Milwaukee, one of the nation's most segregated metropolitan areas, implemented in 1990 a school choice program aimed at improving the education of inner-city children by enabling them to attend a selection of private schools. This experiment provoked an explosion of emotional debate nationwide, thus overshadowing the results. In this book, John Witte provides a broad yet detailed framework for understanding the Milwaukee experiment and its implications for the market approach to American education. While voucher programs continue to be the most controversial approach to educational reform, Witte provides a thorough and solid review of where the choice debate stands through 1998. It not only includes the "Milwaukee story" but also provides an analysis of the role, history, and politics of court decisions in this most important First Amendment area.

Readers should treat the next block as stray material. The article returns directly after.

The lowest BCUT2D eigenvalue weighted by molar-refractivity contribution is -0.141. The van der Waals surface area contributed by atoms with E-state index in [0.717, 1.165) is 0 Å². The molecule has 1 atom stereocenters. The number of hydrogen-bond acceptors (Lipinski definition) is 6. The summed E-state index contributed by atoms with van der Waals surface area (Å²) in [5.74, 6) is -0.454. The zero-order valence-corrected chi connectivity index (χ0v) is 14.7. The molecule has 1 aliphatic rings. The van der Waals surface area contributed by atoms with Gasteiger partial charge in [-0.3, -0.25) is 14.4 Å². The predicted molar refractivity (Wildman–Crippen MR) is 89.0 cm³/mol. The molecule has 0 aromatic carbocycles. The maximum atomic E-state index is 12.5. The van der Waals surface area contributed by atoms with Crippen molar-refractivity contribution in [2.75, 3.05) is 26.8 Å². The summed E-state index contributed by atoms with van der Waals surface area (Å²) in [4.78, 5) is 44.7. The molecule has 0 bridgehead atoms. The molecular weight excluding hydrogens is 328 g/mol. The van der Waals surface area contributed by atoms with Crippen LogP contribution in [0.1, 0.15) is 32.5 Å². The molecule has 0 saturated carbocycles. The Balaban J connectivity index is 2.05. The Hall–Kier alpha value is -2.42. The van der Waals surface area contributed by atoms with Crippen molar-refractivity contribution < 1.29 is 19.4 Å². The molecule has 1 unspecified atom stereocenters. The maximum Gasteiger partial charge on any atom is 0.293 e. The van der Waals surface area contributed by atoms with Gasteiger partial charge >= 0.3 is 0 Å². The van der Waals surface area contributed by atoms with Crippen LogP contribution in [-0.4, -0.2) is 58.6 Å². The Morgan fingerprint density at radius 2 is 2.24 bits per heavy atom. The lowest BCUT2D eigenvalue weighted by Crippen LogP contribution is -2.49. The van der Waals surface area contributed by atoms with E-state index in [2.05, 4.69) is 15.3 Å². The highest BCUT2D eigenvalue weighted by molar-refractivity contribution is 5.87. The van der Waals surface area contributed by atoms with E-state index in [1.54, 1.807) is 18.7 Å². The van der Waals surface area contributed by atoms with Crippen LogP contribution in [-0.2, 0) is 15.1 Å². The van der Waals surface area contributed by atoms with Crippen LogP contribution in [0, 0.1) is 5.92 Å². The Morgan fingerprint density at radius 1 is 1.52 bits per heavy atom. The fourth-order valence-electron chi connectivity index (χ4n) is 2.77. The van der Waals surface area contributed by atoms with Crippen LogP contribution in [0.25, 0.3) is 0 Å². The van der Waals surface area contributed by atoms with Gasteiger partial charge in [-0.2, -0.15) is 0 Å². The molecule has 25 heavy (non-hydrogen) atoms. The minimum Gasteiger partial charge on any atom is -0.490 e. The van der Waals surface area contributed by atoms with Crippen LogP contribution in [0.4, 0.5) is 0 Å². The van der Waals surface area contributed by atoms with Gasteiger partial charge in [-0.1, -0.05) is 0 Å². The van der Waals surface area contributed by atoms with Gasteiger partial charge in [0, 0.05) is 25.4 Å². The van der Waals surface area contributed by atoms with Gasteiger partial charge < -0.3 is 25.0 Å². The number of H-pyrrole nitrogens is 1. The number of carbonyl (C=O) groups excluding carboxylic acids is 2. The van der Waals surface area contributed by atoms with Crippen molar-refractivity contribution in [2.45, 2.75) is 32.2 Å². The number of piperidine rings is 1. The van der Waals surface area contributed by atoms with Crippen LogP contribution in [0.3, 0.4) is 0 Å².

by James A. Smith
Tracing the rise of the think tank from the turn of the century to the present, historian Smith provides a portrait of this policy elite and concludes that "experts" have preempted the public debate by helping to remove complex issues from the ken of ordinary citizens.
by Jack Trumpbour (Editor)